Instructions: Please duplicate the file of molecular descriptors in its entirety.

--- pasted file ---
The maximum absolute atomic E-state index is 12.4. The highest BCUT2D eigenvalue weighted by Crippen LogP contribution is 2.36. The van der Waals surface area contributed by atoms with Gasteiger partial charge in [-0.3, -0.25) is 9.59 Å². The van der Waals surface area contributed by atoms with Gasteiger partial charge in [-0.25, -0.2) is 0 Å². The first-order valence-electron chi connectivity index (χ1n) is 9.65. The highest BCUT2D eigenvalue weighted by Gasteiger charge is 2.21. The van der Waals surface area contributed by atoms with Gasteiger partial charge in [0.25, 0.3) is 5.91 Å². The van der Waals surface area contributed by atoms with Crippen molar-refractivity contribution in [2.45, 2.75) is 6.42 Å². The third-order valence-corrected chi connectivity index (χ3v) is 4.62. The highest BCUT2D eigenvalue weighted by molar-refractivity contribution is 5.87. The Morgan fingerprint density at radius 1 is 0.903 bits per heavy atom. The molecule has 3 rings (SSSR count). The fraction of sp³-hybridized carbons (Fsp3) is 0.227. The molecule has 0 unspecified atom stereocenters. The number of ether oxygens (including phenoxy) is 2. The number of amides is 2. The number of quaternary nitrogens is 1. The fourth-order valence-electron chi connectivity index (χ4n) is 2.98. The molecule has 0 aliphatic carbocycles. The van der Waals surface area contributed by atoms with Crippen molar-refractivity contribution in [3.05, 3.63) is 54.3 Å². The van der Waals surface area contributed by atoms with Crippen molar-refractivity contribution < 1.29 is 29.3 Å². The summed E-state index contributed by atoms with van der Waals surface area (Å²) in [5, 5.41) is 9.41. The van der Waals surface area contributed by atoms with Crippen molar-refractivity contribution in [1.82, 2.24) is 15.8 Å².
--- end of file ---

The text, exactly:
The maximum absolute atomic E-state index is 12.4. The highest BCUT2D eigenvalue weighted by Crippen LogP contribution is 2.36. The van der Waals surface area contributed by atoms with Gasteiger partial charge in [-0.3, -0.25) is 9.59 Å². The van der Waals surface area contributed by atoms with Gasteiger partial charge in [-0.25, -0.2) is 0 Å². The first-order valence-electron chi connectivity index (χ1n) is 9.65. The highest BCUT2D eigenvalue weighted by Gasteiger charge is 2.21. The van der Waals surface area contributed by atoms with Gasteiger partial charge in [0.25, 0.3) is 5.91 Å². The van der Waals surface area contributed by atoms with Crippen molar-refractivity contribution in [2.45, 2.75) is 6.42 Å². The third-order valence-corrected chi connectivity index (χ3v) is 4.62. The highest BCUT2D eigenvalue weighted by molar-refractivity contribution is 5.87. The Morgan fingerprint density at radius 1 is 0.903 bits per heavy atom. The molecule has 3 rings (SSSR count). The fraction of sp³-hybridized carbons (Fsp3) is 0.227. The molecule has 0 unspecified atom stereocenters. The number of ether oxygens (including phenoxy) is 2. The number of amides is 2. The number of quaternary nitrogens is 1. The fourth-order valence-electron chi connectivity index (χ4n) is 2.98. The molecule has 0 aliphatic carbocycles. The van der Waals surface area contributed by atoms with Crippen molar-refractivity contribution in [3.05, 3.63) is 54.3 Å². The van der Waals surface area contributed by atoms with Crippen molar-refractivity contribution < 1.29 is 29.3 Å². The summed E-state index contributed by atoms with van der Waals surface area (Å²) in [5, 5.41) is 9.41. The van der Waals surface area contributed by atoms with Crippen molar-refractivity contribution in [1.82, 2.24) is 15.8 Å².